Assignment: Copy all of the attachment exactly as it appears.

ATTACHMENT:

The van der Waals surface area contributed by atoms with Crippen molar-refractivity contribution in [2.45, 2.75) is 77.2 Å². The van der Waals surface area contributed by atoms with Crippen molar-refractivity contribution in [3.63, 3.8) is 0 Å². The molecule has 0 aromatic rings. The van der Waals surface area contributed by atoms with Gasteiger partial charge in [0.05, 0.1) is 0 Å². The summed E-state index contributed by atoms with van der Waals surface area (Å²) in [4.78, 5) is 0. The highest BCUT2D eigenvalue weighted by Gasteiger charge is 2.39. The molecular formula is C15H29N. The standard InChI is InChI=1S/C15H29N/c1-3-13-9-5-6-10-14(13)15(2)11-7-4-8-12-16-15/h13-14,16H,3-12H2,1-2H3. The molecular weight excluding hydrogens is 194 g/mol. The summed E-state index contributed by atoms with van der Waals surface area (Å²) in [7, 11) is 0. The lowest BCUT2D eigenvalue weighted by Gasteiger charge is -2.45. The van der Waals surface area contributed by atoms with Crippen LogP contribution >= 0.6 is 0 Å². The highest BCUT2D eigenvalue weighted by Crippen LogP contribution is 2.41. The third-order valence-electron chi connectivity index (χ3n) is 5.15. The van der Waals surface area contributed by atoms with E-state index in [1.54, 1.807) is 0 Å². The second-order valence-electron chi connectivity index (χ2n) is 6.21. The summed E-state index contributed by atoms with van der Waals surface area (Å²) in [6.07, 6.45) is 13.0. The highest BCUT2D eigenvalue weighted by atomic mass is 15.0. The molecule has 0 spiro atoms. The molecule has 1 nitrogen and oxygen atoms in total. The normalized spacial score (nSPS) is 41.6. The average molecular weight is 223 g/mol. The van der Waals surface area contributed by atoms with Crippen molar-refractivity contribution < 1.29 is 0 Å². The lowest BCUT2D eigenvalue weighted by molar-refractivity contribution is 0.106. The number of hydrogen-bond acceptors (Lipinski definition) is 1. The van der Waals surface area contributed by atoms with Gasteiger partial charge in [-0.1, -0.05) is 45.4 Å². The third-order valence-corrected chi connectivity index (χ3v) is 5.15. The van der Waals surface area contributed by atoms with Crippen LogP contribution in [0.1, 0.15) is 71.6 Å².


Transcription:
The van der Waals surface area contributed by atoms with Crippen molar-refractivity contribution in [2.45, 2.75) is 77.2 Å². The van der Waals surface area contributed by atoms with Crippen molar-refractivity contribution in [3.63, 3.8) is 0 Å². The molecule has 0 aromatic rings. The van der Waals surface area contributed by atoms with Gasteiger partial charge in [0.05, 0.1) is 0 Å². The summed E-state index contributed by atoms with van der Waals surface area (Å²) in [4.78, 5) is 0. The highest BCUT2D eigenvalue weighted by Gasteiger charge is 2.39. The molecular formula is C15H29N. The standard InChI is InChI=1S/C15H29N/c1-3-13-9-5-6-10-14(13)15(2)11-7-4-8-12-16-15/h13-14,16H,3-12H2,1-2H3. The molecular weight excluding hydrogens is 194 g/mol. The summed E-state index contributed by atoms with van der Waals surface area (Å²) in [7, 11) is 0. The lowest BCUT2D eigenvalue weighted by Gasteiger charge is -2.45. The van der Waals surface area contributed by atoms with Crippen LogP contribution >= 0.6 is 0 Å². The highest BCUT2D eigenvalue weighted by Crippen LogP contribution is 2.41. The third-order valence-electron chi connectivity index (χ3n) is 5.15. The van der Waals surface area contributed by atoms with E-state index in [1.54, 1.807) is 0 Å². The second-order valence-electron chi connectivity index (χ2n) is 6.21. The summed E-state index contributed by atoms with van der Waals surface area (Å²) in [6.07, 6.45) is 13.0. The highest BCUT2D eigenvalue weighted by atomic mass is 15.0. The molecule has 0 spiro atoms. The molecule has 1 nitrogen and oxygen atoms in total. The normalized spacial score (nSPS) is 41.6. The average molecular weight is 223 g/mol. The van der Waals surface area contributed by atoms with Crippen molar-refractivity contribution < 1.29 is 0 Å². The lowest BCUT2D eigenvalue weighted by molar-refractivity contribution is 0.106. The number of hydrogen-bond acceptors (Lipinski definition) is 1. The van der Waals surface area contributed by atoms with Gasteiger partial charge in [-0.1, -0.05) is 45.4 Å². The third-order valence-corrected chi connectivity index (χ3v) is 5.15. The van der Waals surface area contributed by atoms with Crippen LogP contribution in [0.1, 0.15) is 71.6 Å².